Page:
A Young Girl Reading

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Young Girl Reading
Fragonard, The Reader.jpg
ArtistJean-Honoré Fragonard
Yearc. 1770
Dimensions81.1 cm × 64.8 cm (31+1516 in × 25+12 in)
LocationNational Gallery of Art, Washington, D.C., United States
X-ray of painting showing original pose

Young Girl Reading, or The Reader (French: La Liseuse), is an 18th-century oil painting by Jean-Honoré Fragonard. It depicts an unidentified girl seated in profile, wearing a lemon yellow dress with white ruff collar and cuffs and purple ribbons, and reading from a small book held in her right hand. The painting is in the National Gallery of Art in Washington, DC.


Jean-Honoré Fragonard had an extensive career. After he won the 1753 Prix de Rome with a painting titled Jeroboam Sacrificing to the Golden Calf,[1][2] he became one of the foremost French painters in the Rococo style, which was filled with light colors, asymmetrical designs, and curved, natural forms. The Rococo style emerged in Paris during the eighteenth century, more specifically during the reign of Louis XV, when the French upper class experienced a new social and intellectual freedom. As Petra ten Doesschate-Chu [fr] stated, "Aristocrats and wealthy bourgeois focused on play and pleasure. Grace and wit were prized in social interactions. A new intellectual curiosity gave rise to a healthy skepticism toward well-worn truths."[3] Fragonard was most drawn to the playful lives and loves of the aristocratic youth of his day.[4]

The painting was purchased by the National Gallery of Art in Washington, DC in 1961 using funds donated by Ailsa Mellon Bruce, the daughter of Andrew W. Mellon, following her father's death.[5] Ailsa Mellon Bruce was a well-known socialite in Manhattan and gained recognition in the art world from the numerous generous donations she gave to a variety of museums and art programs.


The painting features an unidentified girl wearing a lemon yellow dress with white ruff collar and cuffs and purple ribbons. The subject is depicted in profile, reading from a small book held in her right hand, sitting with her left arm on a wooden rail and her back supported by a large lilac cushion resting against a wall. Her hair is tied in a chignon with a purple ribbon, and her face and dress are lit from the front, casting a shadow in the wall behind her. Fragonard pays close attention to the face, but uses looser brushwork on the dress and cushion, and the ruff was scratched into the paint with the end of a brush. The horizontal line of the armrest and a vertical line between two unadorned walls provide a sense of space and structure.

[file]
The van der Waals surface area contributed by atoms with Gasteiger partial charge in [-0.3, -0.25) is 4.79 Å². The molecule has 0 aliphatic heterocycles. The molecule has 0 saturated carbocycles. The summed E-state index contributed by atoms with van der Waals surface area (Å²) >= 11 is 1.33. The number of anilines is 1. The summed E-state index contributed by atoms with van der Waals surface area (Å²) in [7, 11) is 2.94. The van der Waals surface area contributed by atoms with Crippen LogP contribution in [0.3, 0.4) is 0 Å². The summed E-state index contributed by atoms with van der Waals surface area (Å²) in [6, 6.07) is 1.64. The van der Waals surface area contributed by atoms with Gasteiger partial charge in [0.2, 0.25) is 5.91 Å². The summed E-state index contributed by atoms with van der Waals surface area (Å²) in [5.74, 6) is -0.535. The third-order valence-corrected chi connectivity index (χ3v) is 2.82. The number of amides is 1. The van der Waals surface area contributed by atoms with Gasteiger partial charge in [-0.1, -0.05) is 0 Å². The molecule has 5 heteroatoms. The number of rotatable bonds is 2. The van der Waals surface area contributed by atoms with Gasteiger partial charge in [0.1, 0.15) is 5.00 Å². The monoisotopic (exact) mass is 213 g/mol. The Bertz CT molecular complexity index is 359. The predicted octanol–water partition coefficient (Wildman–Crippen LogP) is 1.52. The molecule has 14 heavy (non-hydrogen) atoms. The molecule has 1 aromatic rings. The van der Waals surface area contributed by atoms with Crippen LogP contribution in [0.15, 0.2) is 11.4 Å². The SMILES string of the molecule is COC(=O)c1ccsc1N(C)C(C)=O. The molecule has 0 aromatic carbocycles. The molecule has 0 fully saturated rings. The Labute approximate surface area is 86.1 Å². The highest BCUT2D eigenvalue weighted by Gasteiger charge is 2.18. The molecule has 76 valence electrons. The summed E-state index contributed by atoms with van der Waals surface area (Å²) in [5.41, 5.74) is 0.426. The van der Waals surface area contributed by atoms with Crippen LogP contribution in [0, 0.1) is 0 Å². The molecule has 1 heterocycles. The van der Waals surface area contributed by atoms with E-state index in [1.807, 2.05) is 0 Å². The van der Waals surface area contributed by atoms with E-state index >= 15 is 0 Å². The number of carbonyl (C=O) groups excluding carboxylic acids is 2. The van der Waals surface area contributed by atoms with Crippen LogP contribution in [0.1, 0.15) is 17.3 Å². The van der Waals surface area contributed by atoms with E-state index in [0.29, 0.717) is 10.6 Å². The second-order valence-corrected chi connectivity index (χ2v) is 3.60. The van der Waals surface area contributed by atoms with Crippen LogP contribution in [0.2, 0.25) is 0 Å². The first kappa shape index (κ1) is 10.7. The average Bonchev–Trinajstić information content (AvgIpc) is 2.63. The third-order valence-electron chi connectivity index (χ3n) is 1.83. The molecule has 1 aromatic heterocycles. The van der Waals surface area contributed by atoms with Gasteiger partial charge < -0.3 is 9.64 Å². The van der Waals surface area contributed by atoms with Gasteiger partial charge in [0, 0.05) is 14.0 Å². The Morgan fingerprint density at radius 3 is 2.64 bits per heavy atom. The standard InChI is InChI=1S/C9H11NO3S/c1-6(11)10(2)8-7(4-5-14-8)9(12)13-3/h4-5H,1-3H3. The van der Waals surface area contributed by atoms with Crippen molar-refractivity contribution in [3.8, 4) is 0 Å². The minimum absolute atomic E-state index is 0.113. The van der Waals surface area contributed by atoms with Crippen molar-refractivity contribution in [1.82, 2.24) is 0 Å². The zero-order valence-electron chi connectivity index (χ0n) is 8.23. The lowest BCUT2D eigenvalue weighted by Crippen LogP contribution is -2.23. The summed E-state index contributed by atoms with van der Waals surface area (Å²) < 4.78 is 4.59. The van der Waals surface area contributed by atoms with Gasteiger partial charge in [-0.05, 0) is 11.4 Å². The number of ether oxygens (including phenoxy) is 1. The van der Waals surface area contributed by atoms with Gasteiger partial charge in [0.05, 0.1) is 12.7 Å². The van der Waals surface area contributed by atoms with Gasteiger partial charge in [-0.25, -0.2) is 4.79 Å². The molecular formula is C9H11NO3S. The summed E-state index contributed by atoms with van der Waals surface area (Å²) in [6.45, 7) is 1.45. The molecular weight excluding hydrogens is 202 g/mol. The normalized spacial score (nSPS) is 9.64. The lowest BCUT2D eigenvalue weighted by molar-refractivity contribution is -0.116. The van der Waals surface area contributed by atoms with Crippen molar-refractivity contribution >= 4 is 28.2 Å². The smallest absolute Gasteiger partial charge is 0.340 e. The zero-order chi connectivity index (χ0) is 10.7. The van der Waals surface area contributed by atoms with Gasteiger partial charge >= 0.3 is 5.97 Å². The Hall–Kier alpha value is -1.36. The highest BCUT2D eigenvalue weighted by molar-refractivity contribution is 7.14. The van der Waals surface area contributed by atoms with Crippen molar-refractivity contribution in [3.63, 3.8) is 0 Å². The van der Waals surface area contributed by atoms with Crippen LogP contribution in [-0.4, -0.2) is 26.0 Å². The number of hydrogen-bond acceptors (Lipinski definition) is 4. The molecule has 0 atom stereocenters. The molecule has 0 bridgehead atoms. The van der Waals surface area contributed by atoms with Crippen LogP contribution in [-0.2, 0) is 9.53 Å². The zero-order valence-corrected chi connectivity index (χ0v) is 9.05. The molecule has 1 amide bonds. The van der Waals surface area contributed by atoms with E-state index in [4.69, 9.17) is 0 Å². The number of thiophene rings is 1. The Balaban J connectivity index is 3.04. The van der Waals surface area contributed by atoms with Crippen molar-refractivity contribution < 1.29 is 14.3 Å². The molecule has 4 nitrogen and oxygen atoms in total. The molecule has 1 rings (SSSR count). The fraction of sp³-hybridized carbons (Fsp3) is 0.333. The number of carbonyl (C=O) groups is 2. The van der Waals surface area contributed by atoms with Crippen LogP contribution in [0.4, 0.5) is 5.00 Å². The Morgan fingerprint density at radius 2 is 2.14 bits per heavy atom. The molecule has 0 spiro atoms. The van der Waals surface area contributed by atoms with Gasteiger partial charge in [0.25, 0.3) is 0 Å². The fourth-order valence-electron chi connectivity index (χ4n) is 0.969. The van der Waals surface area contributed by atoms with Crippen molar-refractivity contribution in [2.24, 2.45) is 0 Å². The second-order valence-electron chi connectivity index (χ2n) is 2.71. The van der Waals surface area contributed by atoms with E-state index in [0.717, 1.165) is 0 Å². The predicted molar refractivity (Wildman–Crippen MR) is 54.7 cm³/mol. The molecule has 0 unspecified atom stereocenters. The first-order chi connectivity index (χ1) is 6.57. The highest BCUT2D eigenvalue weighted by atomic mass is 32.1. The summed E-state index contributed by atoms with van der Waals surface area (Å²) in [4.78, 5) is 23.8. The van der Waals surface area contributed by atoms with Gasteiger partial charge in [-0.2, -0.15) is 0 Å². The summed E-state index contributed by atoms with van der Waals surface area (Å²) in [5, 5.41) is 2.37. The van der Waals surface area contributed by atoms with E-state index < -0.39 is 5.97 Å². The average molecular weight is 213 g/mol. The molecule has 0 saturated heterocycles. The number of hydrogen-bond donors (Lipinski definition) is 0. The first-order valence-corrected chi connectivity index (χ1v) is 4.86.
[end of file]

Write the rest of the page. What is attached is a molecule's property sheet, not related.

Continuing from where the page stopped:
The text of the book is not legible and no hint is given of the content.

In Young Girl Reading, color helps convey emotion and mood. Fragonard used a typical Rococo color scheme, which consisted of soft, delicate colors and hues of gold. The pillow's violet tint, the darker-toned walls and armrest, and the female subject's rosy-toned skin and bright-yellow dress help create the illusion of warmth and joy, and a sense of sensuality. These bright colors present a strong contrast to the dark background and help the viewer home in on the curves and contours of the female form. Texture is created through Fragonard's loose, but energetic and gestural brushstrokes, as in the frills in the girl's dress. Texture helps create depth and contrast among different elements of the painting—for example, the walls, the dress, and armrest all have different textures created through different styles of brushstrokes.[6]

The work is more a genre painting of an everyday scene than a portrait, and the name of the sitter is not known. X-ray photography has revealed that the canvas originally featured a different head looking towards the viewer, which Fragonard painted over.[7][8][9] It is one in a series of quickly executed paintings by Fragonard featuring young girls, known as figures de fantaisie.[10]

The painting was not a completed academic work, and probably passed through the hands of several collectors and dealers in France. It was owned by surgeon Théodore Tuffier, and came to the US before 1930, when it was in the collection of Alfred W. Erickson in New York, founder of the advertising agency McCann Erickson. It was inherited by his wife Anna Edith McCann Erickson in 1936, and following her death in 1961 it was bought by the National Gallery of Art.


  1. ^ "Jeroboam Sacrificing to the Golden Calf, 1752". PBS LearningMedia. Archived from the original on 2017-12-13. Retrieved 2017-12-13.
  2. ^ Stein, Perrin. "Jean Honoré Fragonard (1732–1806) | Essay | Heilbrunn Timeline of Art History | The Metropolitan Museum of Art". The Met’s Heilbrunn Timeline of Art History. Retrieved 2017-12-13.
  3. ^ ten Doesschate, Chu, Petra (2012). Nineteenth-century European art (3rd ed.). Upper Saddle River, NJ: Pearson Prentice Hall. ISBN 9780205707997. OCLC 624045291.
  4. ^ ten Doesschate, Chu, Petra (2012). Nineteenth-century European art (3rd ed.). Upper Saddle River, NJ: Pearson Prentice Hall. ISBN 9780205707997. OCLC 624045291.
  5. ^ Bergman-Carton, Janis (1995). The Woman of Ideas in French Art, 1830-1848. Yale University Press. pp. xi. ISBN 0-300-05380-0.
  6. ^ "Young Girl Reading". www.nga.gov. Retrieved 2017-12-13.
  7. ^ Bailey, Colin B. (2003). The Age of Watteau, Chardin, and Fragonard: Masterpieces of French Genre Painting. Yale University Press. pp. 286–287. ISBN 0-300-09946-0.
  8. ^ Taft, W. Stanley (2000). The Science of Paintings. Springer Press. pp. 79–80. ISBN 0-387-98722-3.
  9. ^ "Submod 3: Obj 3: A Young Girl Reading". asu.edu.
  10. ^ Southgate, M. Therese (2001). The Art of Jama II: Covers and Essays from the Journal of the American Medical Association. AMA Bookstore. p. 70. ISBN 1-57947-159-5.

External links[edit]

Media related to A Young Girl Reading by Jean-Honoré Fragonard at Wikimedia Commons